~Ana Bosch is here with an awesome post, so be sure to comment and share your decorating skills~
Growing up, I was never a big fan of decorating for the holidays. To
me, it was just another routine chore: drag the cruddy old artificial
tree up from the basement, spend a few hours trying to untangle the
tumbleweed of tacky neon lights, and then hang up the usual sticky
ornaments that seemed to smell mysteriously like mold and cat urine.
The end result never looked good, but it didn’t really matter because no
one really cared.
It wasn’t until about five years ago that I finally gained an
interest in holiday décor. To be totally honest, I didn’t have a choice
in the matter. I’d landed a job as a product developer in the field of
holiday décor and collectibles, so if I wanted to be good at my job, I
had to get educated.
At first, I fooled myself into thinking that holiday décor was just
my job, and that it wouldn’t affect me as a person. But as I sat in my
cubicle designing kitschy atrocities like Santa Claus carrying the baby
Jesus, or suicidal snowmen gathering around a campfire, or dachshund
nativity sets, little did I know that the holiday cheer was seeping into
my pores and infecting my bloodstream. Before I knew it, I found
myself getting excited at the sight of glitter and snowflake ornaments
and Christmas villages.
After working in the industry for a few years, I finally decided that
I would actually put in an effort to make my house look suitably
festive for the holiday season. Really, I had no excuse not to. I had
enough free samples from my job to turn my house into a replica of
Santa’s workshop, after all. But my personal aesthetic was at odds with
the company I worked for, and let’s face it, I wanted to have fun with
my decorations. I also didn’t want to spend a whole lot of time or
money, so I took every chance I could to spruce up my existing
decorations rather than switching them out for Christmas. The end
result was an odd mix of classic and… weird.
So now I’m going to share some of my favorite tips and tricks for holiday decorating:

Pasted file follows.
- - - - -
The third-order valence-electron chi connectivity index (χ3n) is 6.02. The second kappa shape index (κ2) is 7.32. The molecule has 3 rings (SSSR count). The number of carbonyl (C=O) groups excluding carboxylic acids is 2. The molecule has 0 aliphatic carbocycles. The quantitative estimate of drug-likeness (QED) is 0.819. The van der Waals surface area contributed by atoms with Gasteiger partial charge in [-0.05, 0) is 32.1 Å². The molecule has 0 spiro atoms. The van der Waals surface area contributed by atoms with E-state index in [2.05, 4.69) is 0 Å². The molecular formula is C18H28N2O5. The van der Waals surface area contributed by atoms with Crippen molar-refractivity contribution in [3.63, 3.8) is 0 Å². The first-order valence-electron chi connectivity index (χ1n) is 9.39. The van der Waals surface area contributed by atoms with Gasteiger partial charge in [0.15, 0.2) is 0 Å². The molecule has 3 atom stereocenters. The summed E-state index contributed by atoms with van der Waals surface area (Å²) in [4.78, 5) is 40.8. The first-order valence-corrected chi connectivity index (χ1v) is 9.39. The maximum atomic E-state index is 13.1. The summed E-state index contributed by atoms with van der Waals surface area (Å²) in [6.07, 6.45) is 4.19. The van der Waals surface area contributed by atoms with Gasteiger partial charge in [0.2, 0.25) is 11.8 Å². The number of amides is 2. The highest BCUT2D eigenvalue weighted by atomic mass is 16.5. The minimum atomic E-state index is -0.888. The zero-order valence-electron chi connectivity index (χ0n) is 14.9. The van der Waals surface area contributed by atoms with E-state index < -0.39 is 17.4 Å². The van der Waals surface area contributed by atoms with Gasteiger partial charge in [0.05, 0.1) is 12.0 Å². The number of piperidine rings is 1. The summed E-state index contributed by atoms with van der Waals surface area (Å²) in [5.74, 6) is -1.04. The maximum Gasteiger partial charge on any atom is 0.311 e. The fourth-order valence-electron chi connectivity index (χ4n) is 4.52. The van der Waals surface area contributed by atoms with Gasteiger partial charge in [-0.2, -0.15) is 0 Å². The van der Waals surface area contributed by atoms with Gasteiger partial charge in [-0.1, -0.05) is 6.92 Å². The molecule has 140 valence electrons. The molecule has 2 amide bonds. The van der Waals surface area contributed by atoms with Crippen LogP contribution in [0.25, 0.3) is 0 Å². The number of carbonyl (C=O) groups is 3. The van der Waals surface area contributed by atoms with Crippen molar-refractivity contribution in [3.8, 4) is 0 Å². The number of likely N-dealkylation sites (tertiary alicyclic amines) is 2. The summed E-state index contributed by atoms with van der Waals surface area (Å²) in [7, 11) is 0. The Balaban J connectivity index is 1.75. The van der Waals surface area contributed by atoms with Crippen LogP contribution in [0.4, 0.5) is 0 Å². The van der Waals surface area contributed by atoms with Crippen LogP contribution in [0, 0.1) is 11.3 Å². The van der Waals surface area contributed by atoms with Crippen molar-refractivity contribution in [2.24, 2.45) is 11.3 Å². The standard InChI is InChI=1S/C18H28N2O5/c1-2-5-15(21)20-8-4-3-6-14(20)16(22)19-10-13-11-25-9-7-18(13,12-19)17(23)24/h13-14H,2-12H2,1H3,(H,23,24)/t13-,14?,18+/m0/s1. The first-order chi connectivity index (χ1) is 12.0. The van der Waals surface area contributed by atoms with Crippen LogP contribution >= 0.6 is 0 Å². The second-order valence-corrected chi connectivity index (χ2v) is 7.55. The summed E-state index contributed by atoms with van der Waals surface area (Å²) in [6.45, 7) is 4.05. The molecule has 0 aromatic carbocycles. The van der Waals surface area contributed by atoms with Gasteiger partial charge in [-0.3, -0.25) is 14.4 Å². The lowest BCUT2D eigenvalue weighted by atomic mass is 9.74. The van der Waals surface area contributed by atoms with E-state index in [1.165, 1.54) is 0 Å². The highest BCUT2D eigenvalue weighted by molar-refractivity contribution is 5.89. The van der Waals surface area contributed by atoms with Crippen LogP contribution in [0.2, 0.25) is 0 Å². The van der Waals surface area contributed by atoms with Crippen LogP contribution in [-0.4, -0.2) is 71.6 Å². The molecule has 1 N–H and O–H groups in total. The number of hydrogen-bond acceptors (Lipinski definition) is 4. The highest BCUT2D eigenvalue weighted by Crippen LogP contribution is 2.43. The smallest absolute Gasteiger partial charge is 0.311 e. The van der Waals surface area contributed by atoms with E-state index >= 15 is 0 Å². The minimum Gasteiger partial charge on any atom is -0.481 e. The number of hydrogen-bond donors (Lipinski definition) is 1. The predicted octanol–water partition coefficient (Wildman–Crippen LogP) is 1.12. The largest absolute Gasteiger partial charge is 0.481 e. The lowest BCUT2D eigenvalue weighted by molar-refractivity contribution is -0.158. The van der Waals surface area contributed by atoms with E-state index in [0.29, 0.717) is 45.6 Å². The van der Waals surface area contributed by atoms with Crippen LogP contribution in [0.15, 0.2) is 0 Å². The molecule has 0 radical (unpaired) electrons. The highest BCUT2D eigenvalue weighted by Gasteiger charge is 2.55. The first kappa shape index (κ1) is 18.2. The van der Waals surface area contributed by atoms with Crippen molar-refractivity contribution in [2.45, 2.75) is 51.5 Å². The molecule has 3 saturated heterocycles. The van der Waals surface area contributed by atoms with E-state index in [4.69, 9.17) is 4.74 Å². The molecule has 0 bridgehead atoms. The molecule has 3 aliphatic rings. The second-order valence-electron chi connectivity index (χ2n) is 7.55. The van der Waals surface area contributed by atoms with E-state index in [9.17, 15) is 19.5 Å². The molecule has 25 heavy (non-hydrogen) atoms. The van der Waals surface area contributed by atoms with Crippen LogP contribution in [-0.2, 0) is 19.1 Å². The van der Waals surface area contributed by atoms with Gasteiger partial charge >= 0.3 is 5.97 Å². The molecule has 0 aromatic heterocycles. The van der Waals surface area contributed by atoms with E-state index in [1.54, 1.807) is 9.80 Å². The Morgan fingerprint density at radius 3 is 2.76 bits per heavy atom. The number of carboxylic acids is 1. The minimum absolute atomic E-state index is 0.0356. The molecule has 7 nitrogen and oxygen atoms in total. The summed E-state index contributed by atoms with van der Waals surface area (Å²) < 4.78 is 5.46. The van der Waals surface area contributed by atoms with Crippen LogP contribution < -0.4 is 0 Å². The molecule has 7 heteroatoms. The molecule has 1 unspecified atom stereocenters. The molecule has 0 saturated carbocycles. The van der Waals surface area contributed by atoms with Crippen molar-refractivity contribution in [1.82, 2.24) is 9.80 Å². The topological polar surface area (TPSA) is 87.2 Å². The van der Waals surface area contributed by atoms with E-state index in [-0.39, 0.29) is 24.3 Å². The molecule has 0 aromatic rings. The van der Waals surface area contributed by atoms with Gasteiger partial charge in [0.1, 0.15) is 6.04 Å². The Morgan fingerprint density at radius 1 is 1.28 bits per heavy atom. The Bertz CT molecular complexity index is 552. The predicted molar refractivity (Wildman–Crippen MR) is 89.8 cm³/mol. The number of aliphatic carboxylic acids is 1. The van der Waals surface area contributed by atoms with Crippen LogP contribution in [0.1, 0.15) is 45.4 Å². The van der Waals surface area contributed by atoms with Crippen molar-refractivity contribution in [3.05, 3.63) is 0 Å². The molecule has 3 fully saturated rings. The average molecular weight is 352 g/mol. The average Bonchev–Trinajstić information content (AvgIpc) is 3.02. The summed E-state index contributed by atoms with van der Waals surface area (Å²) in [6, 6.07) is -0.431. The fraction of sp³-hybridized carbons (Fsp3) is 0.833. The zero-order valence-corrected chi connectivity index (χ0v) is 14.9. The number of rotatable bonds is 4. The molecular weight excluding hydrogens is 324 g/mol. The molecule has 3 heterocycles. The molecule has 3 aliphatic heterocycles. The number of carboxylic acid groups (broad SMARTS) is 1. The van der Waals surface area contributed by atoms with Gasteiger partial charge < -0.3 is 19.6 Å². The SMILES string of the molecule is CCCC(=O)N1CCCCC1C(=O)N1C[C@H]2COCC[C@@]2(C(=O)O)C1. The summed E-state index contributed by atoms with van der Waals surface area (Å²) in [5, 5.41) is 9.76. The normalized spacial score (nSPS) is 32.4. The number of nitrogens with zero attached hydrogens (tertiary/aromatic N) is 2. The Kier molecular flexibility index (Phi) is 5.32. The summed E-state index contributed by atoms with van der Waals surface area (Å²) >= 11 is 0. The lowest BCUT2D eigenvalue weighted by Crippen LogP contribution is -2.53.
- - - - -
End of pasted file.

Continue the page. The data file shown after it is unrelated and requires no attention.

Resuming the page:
2. Nice tree skirts are really frickin’ expensive! I prefer to use a
cheap, ugly, tacky tree skirt, cover it with fake snow, and put
together a nice winter village. Now, this example isn’t all that
special. I used a village from my job because I happened to have spare
samples. But this year I plan to improve on it by picking up a few
cheap plastic dinosaurs.
Beware: pets are likely to get the most enjoyment out of your fake snow.
3. Anything can be made into a Christmas decoration if you throw a
bit of festive foliage behind it. This works especially well with white
porcelain statues. Here you see my lovely Reclining Deerman, which I
purchased from Melabo on Etsy. He stays out all year round, but during
the holidays, he gets a pine and holly backdrop.
4. The same goes for Santa hats. Throw one on anything, and it’s
instant Christmas. I’m using a ferret hat because, yes, I happen to
have ferret hats lying around the house. But you can just as easily
make them out of paper or cheap fabric and craft pompoms. Watch while a
simple Santa hat transforms this traumatizing dog toy into a
traumatizing Christmas dog toy:
It’s like magic!
5. Nativity sets are always better when you mix and match. See how
much classier my dad’s old Boehm nativity is with a bonus sheep from The
Bradford Exchange’s Thomas Kinkade outdoor nativity set?
6. When decorating your tree, always make sure the size of your ornaments complements the size of your finials.
7. Inflatables are more fun when they’re only partially inflated.
As is always the case with my decorating endeavors, I start
out classy and gradually go downhill. But hey, at least I have fun this
I used my holiday décor product development
background as inspiration when writing Lucky, my newly released
Christmas novella. Martel, the main character, works at a company that
designs holiday products. Among other things, he gets to discover the
joys of kissing balls, which are one of the more unfortunately named
pieces of holiday décor out there.
How about the rest of you? What are your favorite pieces of holiday décor? What are your decorating secrets?
Ever since Martel Heller rolled his first dreadlock, his love life
has been blessed. For seven years he’s had the luxury of cherry-picking
the hottest men available. But when the dress code at his new job forces
him to hack off his lucky locks, his good fortune comes to an end.
make matters worse, if Martel shows up at the company Christmas party
alone, his creepy coworker Phil will know he’s single. As a last resort,
Martel enlists his best friend, Felix, a fashion photographer, to hook
him up with a model. Then plans fall through, and Martel ends up stuck
at the Christmas party with the last person he expects—but as the hours
pass, he wonders if he's finally learned what it means to be lucky.